Inventory is the collective term for finished goods that you intend to sell, and the components that go into those goods.
Inventory is a necessary evil of production. Without inventory, nothing could be built, and nothing could be sold. But too much inventory drives up costs. Inventory must be stored, managed, moved, and insured. Obsolete inventory must be disposed of. Large quantities of inventory require large warehouses, forklifts, and staff. Plus there is, of course, the capital (invested money) that goes into purchasing the inventory in the first place.
In Lean, inventory is viewed as a symptom of poor processes. Long setup times, for example, drive batch production. Lack of standardization allows batching in production areas. Poor inventory management systems requires extra inventory to keep from running out of items.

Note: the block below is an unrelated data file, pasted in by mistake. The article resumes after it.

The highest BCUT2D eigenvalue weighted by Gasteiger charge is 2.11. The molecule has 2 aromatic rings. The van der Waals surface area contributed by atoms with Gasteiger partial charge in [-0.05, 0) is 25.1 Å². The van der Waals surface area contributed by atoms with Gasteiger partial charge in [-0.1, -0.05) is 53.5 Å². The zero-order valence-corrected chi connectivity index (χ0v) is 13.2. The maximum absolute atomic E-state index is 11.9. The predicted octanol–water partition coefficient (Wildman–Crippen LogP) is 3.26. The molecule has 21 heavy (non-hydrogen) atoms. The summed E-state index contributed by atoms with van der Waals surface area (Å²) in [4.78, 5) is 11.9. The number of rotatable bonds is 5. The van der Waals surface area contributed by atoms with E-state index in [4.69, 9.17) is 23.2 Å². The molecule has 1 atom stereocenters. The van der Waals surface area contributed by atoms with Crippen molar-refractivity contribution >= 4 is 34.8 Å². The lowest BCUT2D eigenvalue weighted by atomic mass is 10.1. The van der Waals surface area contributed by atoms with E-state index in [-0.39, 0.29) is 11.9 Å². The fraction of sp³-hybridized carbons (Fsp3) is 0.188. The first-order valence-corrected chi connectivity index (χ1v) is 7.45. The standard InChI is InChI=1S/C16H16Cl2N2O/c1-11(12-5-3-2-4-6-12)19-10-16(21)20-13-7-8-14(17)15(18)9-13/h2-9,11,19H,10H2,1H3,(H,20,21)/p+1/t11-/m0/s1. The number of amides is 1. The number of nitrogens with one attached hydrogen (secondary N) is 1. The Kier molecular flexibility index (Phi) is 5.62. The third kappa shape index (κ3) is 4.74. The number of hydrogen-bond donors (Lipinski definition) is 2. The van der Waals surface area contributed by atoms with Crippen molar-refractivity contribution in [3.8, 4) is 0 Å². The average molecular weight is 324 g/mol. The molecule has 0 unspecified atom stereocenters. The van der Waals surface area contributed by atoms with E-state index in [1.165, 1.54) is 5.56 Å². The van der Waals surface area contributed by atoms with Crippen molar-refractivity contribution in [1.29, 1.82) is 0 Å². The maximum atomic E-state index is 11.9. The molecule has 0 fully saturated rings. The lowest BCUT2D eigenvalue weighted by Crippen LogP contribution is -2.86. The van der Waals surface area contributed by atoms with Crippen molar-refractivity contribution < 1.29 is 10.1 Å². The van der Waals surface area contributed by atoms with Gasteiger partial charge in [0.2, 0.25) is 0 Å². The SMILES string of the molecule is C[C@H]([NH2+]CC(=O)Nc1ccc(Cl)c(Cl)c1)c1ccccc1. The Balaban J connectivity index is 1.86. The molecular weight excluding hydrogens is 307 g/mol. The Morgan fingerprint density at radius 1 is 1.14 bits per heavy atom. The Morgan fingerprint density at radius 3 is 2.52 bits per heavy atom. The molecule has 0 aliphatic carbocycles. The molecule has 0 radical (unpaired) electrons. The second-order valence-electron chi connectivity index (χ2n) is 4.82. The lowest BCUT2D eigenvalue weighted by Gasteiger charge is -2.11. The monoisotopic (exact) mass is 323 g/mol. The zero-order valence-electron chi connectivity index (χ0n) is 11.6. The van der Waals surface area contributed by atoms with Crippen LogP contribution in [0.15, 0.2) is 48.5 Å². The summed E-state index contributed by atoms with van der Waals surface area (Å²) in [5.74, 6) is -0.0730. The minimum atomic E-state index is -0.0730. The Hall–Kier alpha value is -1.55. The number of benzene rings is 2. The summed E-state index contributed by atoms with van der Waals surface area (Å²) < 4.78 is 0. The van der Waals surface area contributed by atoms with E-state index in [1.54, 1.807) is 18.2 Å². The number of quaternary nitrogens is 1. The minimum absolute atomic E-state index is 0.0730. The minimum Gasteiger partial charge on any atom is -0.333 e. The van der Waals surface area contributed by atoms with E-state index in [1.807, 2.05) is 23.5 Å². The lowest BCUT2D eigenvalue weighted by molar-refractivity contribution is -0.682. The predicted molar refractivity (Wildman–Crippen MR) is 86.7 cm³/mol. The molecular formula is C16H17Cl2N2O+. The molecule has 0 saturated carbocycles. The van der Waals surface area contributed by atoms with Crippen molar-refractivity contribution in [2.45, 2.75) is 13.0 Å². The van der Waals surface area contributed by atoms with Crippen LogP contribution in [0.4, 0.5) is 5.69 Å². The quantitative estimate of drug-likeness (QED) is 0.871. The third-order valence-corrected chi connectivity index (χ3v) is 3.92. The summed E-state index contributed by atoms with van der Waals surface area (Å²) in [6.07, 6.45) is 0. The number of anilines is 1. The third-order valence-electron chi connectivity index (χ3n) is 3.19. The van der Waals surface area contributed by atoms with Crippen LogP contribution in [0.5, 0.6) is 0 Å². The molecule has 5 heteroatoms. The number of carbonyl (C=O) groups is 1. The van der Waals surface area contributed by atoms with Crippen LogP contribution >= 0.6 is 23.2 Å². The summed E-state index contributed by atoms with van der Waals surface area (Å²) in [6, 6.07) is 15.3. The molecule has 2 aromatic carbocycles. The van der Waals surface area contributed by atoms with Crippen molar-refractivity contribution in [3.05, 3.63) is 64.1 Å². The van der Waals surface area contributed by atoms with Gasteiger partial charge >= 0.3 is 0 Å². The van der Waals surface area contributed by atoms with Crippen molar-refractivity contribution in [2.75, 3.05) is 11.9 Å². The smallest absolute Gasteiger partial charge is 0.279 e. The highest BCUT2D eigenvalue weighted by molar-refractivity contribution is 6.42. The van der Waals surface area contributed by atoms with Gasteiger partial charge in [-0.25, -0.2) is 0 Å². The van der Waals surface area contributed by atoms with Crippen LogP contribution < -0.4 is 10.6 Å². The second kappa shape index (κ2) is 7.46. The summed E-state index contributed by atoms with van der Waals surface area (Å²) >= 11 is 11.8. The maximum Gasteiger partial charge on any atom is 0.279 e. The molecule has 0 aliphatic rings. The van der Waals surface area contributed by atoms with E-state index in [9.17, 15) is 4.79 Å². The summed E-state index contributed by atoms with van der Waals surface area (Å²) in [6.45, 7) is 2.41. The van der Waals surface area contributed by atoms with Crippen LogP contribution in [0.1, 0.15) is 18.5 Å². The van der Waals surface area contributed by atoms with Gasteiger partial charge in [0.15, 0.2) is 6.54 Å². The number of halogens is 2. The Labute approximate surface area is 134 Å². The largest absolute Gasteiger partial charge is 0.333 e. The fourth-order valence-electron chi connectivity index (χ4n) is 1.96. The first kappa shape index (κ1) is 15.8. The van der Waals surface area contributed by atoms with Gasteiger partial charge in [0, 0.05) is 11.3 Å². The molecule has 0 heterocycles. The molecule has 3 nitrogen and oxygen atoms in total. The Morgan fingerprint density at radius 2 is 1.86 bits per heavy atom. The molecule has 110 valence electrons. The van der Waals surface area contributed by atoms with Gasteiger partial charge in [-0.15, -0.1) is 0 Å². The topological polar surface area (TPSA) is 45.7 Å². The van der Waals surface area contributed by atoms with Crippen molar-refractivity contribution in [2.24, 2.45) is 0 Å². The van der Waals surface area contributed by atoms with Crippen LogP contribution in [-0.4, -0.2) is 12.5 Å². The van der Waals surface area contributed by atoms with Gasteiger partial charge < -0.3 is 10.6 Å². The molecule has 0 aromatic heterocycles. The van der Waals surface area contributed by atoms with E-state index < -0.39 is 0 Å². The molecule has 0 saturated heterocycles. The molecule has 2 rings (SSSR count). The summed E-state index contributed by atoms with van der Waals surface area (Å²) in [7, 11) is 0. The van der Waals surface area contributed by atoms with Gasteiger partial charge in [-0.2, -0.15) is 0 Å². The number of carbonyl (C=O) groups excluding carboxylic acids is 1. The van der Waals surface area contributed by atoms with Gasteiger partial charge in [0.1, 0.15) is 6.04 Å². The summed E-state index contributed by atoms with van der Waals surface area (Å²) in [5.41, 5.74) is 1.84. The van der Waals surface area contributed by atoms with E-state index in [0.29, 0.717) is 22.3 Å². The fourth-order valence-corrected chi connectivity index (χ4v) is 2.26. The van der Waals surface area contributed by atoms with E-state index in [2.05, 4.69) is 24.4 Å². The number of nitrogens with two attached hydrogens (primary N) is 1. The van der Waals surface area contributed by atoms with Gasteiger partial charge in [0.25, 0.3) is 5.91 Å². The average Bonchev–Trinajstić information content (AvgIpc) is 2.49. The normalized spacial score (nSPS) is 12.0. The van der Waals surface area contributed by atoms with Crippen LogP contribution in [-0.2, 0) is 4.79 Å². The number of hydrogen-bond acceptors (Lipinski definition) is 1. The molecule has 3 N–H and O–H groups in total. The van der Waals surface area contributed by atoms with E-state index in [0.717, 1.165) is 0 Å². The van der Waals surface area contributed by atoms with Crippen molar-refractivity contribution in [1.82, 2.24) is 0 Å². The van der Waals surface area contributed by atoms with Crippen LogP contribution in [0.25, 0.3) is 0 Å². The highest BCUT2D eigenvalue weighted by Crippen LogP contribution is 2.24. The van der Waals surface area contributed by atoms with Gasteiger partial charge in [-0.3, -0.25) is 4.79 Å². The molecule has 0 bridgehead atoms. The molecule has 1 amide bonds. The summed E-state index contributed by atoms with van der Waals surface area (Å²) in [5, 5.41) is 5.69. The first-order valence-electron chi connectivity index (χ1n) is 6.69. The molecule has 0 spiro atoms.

When Lean principles are applied to the underlying processes, the need for inventory drops. In the best case, flow is developed, in which a finished part from one process is handed directly to the next process. In the absence of perfect flow, kanban is often used to stabilize inventory levels and provide a foundation for inventory reduction.
In the Lean office, things like office supplies are obvious inventory, and are often the target of inventory reduction efforts. But the actual work—orders, files, etc.—behaves much the same as physical inventory does on the shop floor. Large piles of work are also symptoms of underlying problems.
Inventory reduction, though, has two things working against it. The first is volume pricing. There is a perception that buying in bulk is cheaper, because it is the part of the cost that is directly linked to the product. Other costs don’t have that obvious relationship. The other issue is that inventory is carried as an asset on the balance sheet. Lowering that asset quickly in the initial stages of inventory reduction can hurt the perception of fiscal strength if it comes down faster than liabilities do.